Individual Differences in Cognitive Planning on the Tower of Hanoi Task: Neuropsychological Maturity or Measurement Error?

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Abstract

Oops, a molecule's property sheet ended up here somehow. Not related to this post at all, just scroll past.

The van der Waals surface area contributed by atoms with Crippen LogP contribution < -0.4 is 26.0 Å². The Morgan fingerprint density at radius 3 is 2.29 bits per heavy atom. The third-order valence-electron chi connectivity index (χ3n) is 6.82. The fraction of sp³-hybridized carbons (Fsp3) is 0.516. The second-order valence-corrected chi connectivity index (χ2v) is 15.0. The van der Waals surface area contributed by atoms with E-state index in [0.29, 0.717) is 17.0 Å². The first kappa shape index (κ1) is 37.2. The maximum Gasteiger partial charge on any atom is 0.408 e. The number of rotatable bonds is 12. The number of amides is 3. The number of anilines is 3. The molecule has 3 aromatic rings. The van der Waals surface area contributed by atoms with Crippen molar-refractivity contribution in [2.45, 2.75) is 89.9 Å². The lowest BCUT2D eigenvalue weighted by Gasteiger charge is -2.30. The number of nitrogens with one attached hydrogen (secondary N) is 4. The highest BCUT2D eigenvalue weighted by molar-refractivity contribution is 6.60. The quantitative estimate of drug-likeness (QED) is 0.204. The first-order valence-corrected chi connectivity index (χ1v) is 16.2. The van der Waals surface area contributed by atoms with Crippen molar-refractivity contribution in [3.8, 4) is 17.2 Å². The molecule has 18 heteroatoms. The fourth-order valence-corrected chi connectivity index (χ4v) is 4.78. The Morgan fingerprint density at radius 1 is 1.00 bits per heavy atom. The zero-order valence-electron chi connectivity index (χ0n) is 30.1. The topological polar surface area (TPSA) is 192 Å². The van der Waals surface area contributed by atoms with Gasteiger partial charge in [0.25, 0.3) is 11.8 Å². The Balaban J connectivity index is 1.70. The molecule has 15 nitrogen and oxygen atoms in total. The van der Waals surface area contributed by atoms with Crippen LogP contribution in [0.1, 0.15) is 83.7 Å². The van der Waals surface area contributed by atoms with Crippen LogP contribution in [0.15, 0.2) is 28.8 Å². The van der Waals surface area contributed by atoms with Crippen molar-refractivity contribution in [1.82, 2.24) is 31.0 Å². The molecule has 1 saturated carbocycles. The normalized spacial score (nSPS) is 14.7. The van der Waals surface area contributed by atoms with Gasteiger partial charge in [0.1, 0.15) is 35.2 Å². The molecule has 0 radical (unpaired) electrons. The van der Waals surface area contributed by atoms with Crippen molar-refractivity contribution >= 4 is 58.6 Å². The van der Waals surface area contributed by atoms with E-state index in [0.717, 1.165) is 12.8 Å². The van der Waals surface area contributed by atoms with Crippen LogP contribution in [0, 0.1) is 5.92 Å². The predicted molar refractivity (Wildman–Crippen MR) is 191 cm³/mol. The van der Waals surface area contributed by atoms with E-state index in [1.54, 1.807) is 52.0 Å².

The Tower of Hanoi (ToH) task was given to 238 children aged from 7 to 15 years, and 20 adults. Individual variation within an age band was substantial. ToH score did not correlate significantly with Verbal IQ, nor with ability to inhibit a prepotent response. We readministered the ToH to 45 children after 30 to 40 days. The test-retest correlation of .5 is low in relation to accepted psychometric standards, though at least as high as reliability of the related Tower of London (ToL) in adults. The reasons for low reliability remain unclear; task novelty did not seem to be involved, as children did not improve on retest. We conclude that it is not safe to use this test to index integrity or maturation of underlying neurological systems in children. We compared our results with three published studies using the ToL with children, and found similar levels of performance on problems involving the same number of moves. Another study using automated ToL obtained much poorer scores, suggesting that computerised presentation may impair children's performance.

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